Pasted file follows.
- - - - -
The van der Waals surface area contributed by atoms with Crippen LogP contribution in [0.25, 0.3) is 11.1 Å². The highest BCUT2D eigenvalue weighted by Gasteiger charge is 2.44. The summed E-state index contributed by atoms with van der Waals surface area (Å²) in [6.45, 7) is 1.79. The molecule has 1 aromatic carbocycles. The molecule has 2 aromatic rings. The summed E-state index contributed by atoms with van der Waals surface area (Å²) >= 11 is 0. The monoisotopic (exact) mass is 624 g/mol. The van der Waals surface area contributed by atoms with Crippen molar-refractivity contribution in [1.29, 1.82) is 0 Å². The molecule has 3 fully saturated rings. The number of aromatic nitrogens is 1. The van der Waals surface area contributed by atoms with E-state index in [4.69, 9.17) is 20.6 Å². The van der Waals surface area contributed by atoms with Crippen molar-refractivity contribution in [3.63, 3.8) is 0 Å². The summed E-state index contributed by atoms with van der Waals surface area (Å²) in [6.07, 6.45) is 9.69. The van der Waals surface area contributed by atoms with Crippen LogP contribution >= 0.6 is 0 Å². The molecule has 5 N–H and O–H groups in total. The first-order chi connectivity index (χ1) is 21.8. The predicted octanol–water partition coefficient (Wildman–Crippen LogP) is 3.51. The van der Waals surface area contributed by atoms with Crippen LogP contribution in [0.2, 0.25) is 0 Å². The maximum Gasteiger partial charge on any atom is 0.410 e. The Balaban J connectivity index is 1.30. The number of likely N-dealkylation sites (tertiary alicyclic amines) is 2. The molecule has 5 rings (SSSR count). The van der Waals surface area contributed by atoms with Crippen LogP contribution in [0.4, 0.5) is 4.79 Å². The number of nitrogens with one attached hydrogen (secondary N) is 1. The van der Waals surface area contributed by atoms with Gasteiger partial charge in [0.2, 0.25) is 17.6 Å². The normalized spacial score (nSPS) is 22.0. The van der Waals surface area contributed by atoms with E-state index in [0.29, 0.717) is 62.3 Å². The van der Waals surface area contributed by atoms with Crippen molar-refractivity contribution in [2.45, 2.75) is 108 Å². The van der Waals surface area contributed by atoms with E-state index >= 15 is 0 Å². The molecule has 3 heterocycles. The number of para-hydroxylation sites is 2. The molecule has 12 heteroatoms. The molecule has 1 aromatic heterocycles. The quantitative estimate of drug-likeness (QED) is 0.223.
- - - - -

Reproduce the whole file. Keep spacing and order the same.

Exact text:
The van der Waals surface area contributed by atoms with Crippen LogP contribution in [0.25, 0.3) is 11.1 Å². The highest BCUT2D eigenvalue weighted by Gasteiger charge is 2.44. The summed E-state index contributed by atoms with van der Waals surface area (Å²) in [6.45, 7) is 1.79. The molecule has 1 aromatic carbocycles. The molecule has 2 aromatic rings. The summed E-state index contributed by atoms with van der Waals surface area (Å²) >= 11 is 0. The monoisotopic (exact) mass is 624 g/mol. The van der Waals surface area contributed by atoms with Crippen molar-refractivity contribution in [1.29, 1.82) is 0 Å². The molecule has 3 fully saturated rings. The number of aromatic nitrogens is 1. The van der Waals surface area contributed by atoms with E-state index in [4.69, 9.17) is 20.6 Å². The van der Waals surface area contributed by atoms with Crippen molar-refractivity contribution in [3.63, 3.8) is 0 Å². The summed E-state index contributed by atoms with van der Waals surface area (Å²) in [6.07, 6.45) is 9.69. The van der Waals surface area contributed by atoms with Crippen LogP contribution >= 0.6 is 0 Å². The molecule has 5 N–H and O–H groups in total. The first-order chi connectivity index (χ1) is 21.8. The predicted octanol–water partition coefficient (Wildman–Crippen LogP) is 3.51. The van der Waals surface area contributed by atoms with Crippen LogP contribution in [0.2, 0.25) is 0 Å². The maximum Gasteiger partial charge on any atom is 0.410 e. The Balaban J connectivity index is 1.30. The number of likely N-dealkylation sites (tertiary alicyclic amines) is 2. The molecule has 5 rings (SSSR count). The van der Waals surface area contributed by atoms with Crippen LogP contribution in [0.4, 0.5) is 4.79 Å². The number of nitrogens with one attached hydrogen (secondary N) is 1. The van der Waals surface area contributed by atoms with Gasteiger partial charge in [0.2, 0.25) is 17.6 Å². The normalized spacial score (nSPS) is 22.0. The van der Waals surface area contributed by atoms with E-state index in [0.29, 0.717) is 62.3 Å². The van der Waals surface area contributed by atoms with Crippen molar-refractivity contribution in [2.45, 2.75) is 108 Å². The van der Waals surface area contributed by atoms with E-state index >= 15 is 0 Å². The molecule has 3 heterocycles. The number of para-hydroxylation sites is 2. The molecule has 12 heteroatoms. The molecule has 1 aromatic heterocycles. The quantitative estimate of drug-likeness (QED) is 0.223.